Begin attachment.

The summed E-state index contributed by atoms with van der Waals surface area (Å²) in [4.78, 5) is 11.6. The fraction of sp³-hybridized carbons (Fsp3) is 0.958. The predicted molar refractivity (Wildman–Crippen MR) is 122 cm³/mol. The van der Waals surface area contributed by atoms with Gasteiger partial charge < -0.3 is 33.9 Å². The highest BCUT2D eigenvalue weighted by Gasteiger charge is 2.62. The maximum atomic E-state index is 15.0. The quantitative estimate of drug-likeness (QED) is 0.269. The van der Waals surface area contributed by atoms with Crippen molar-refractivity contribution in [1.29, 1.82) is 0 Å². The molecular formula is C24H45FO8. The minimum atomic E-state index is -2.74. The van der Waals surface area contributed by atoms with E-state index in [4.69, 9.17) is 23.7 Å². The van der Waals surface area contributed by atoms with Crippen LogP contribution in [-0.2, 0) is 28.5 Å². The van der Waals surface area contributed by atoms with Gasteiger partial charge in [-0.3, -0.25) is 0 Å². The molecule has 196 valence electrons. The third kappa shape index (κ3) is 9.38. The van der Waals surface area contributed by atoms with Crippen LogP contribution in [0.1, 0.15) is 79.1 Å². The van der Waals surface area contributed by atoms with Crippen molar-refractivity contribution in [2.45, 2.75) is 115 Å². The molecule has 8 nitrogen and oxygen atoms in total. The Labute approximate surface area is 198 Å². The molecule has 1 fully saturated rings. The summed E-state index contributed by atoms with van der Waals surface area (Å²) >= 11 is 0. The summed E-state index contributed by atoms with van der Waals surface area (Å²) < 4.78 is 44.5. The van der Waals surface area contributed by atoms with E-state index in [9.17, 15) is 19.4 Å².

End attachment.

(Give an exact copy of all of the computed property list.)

The summed E-state index contributed by atoms with van der Waals surface area (Å²) in [4.78, 5) is 11.6. The fraction of sp³-hybridized carbons (Fsp3) is 0.958. The predicted molar refractivity (Wildman–Crippen MR) is 122 cm³/mol. The van der Waals surface area contributed by atoms with Gasteiger partial charge < -0.3 is 33.9 Å². The highest BCUT2D eigenvalue weighted by Gasteiger charge is 2.62. The maximum atomic E-state index is 15.0. The quantitative estimate of drug-likeness (QED) is 0.269. The van der Waals surface area contributed by atoms with Crippen molar-refractivity contribution in [1.29, 1.82) is 0 Å². The molecular formula is C24H45FO8. The minimum atomic E-state index is -2.74. The van der Waals surface area contributed by atoms with E-state index in [4.69, 9.17) is 23.7 Å². The van der Waals surface area contributed by atoms with Crippen LogP contribution in [-0.2, 0) is 28.5 Å². The van der Waals surface area contributed by atoms with Gasteiger partial charge in [-0.3, -0.25) is 0 Å². The molecule has 196 valence electrons. The third kappa shape index (κ3) is 9.38. The van der Waals surface area contributed by atoms with Crippen LogP contribution in [0.1, 0.15) is 79.1 Å². The van der Waals surface area contributed by atoms with Crippen molar-refractivity contribution in [2.45, 2.75) is 115 Å². The molecule has 8 nitrogen and oxygen atoms in total. The Labute approximate surface area is 198 Å². The molecule has 1 fully saturated rings. The summed E-state index contributed by atoms with van der Waals surface area (Å²) >= 11 is 0. The summed E-state index contributed by atoms with van der Waals surface area (Å²) < 4.78 is 44.5. The van der Waals surface area contributed by atoms with E-state index in [9.17, 15) is 19.4 Å².